'E.R.' Ratings End Strong, but No 'Cheers' or Even 'Friends'

Rash Report: 15 Years Later, a Final Win Comes With Much Smaller Audience

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MINNEAPOLIS (AdAge.com) -- "E.R.," NBC's seminal series that jumped from the cover of TV Week to Newsweek in its first season, aired its last episode last night, ending an era not just for NBC but network TV. Since the drama's debut 15 years ago, few, if any scripted series can capture the national attention the same way reality TV does today.

The party is over in the 'E.R.'
The party is over in the 'E.R.' Credit: NBC
After running a retrospective in the first hour of prime time, which delivered a 3.5/10 rating and share in the ad-centric 18-to-49 demographic, the two-hour series finale soared to a 6.0/16, which was 82% above its original-episode season average.

But as strong as the series-finale delivery was, compared to the last laugh for signature sitcoms "Cheers," "Seinfeld" and "Friends" -- "Must See TV" cornerstones that built NBC into the No. 1 network of the 1990s -- "E.R's" ratings also show just how much the media landscape has changed, and how much NBC's (let alone network TV's) demo delivery has deteriorated in the generation since "E.R." made its debut.

Last night's finale only delivered 14% of the 1993 "Cheers" finale, which blitzed pop culture with a Super Bowl sized 42.6/76. Half a decade later, "Seinfeld," the "show about nothing," was really something, as its finale had a 38.7/72. And the finale of "E.R." finale was still only 24% of the 2004 "Friends" finale, whose last group hug was embraced nationally by a 24.9/54.

Still, it was a rare Thursday win for NBC, although CBS's "Survivor" beat the "E.R. Retrospective" and won the first hour of prime time, despite dropping 14% to a 3.6/11. "CSI" (3.7/10) and "Eleventh Hour" (2.5/7) faced steeper slides of 29% and 17%, respectively, up against the finale.

'E.R.'s' victory caused those networks running original episodes to generally under-deliver. And with ABC running reruns of those other medical melodramas, "Grey's Anatomy" and "Private Practice," NBC easily won with a 5.2/14, followed by CBS (3.3/9), Fox (2.9/8), the CW (1.6/4) and ABC (1.4/4) (all based on Nielsen fast-affiliate ratings, with final live-plus-same-day data released this afternoon).

Fox also faced audience attrition for "Bones" (2.6/8, off 13%) and "Hell's Kitchen" (tumbling 20% to a 3.2/8).

The night was even worse for ABC, which fell to fifth on a night it often wins. Not just because nearly three-quarters of the regular viewers for "Grey's" (1.5/4) and two-thirds of those for "Private Practice" (1.2/3) drifted from the drama repeats, but because it showed how hard it is to create the next game-changing Thursday-night sitcom, as "In the Motherhood" (1.6/5) and "Samantha Who?" (1.5/4) dropped 27% and 32%, respectively, from their Thursday night premieres last week.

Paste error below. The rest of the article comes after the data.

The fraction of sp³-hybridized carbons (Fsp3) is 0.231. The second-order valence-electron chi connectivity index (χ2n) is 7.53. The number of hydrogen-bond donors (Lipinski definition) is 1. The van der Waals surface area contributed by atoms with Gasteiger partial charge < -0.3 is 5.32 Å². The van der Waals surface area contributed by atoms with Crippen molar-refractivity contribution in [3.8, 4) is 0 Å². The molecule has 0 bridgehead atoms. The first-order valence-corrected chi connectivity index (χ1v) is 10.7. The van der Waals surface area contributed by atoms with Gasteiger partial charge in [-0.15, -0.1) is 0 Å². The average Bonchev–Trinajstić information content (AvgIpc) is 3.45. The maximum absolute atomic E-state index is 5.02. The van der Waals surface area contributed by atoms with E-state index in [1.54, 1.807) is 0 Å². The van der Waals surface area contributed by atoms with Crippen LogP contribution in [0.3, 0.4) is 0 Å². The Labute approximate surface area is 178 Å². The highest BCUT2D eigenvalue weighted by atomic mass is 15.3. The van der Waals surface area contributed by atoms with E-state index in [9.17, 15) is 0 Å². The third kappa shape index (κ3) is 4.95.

This created the conditions for the CW to move from fifth to fourth, as its younger target probably wondered what all the fuss was all about, as most had to be in bed when the first season finale of "E.R.," in 1995, delivered a 17.9/41. Still, even "Smallville" was a bit smaller, slipping 6% from its season average to a 1.6/4, although "Supernatural" (1.5/4) jumped 7% from its original-episode average.

Even though (at least in the relatively younger 18-to-49 demo) the series finale of "E.R." didn't quite command the pop-culture national narrative, NBC can be pleased it won the night and proud (peacocks are allowed, after all) of the cultural and commercial excellence the series represented.

But whether pleased or proud, it probably won't last long. Because just as the final credits rolled came the opening act of what could be a long, legal fight: NBC's Boston affiliate has announced it won't run what NBC hopes will be the next generation of "Must See TV," Jay Leno's talk show, which is slated for its prime-time premiere in "E.R.'s" time slot next fall.

Friday: It's a great weekend for sports drama, starting with drama itself: Since NBC's "Friday Night Lights" has been unexpectedly renewed for two more seasons, it's not too late to get in on one of TV's best scripted series.
Saturday: Then turn to what often is the best day of the annual NCAA basketball tournament: The two semifinal games, starting with Connecticut vs. Michigan State at 6 p.m., followed by North Carolina vs. Villanova, all on CBS.
Sunday: Finally, it's "Play ball!" as the Major League Baseball season opens with the Atlanta Braves vs. the defending World Series champion Philadelphia Phillies on ESPN2.

Some sports-overloaded viewers to skip the national pastime in favor of country music, and watch the 44th Annual Academy of Country Music Awards Sunday night on CBS.

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NOTE: All ratings based on adults 18-49. A share is a percentage of adults 18-49 who have their TV sets on at a given time. A rating is a percentage of all adults 18-49, whether or not their sets are turned on. For example, a 1.0 rating is 1% of the total U.S. adults 18-49 population with TVs. Ratings quoted in this column are based on live-plus-same-day unless otherwise noted. (Many ad deals have been negotiated on the basis of commercial-minute, live-plus-three-days viewing.)

John Rash is senior VP-director of media analysis for Campbell Mithun, Minneapolis. For more, see rashreport.com.

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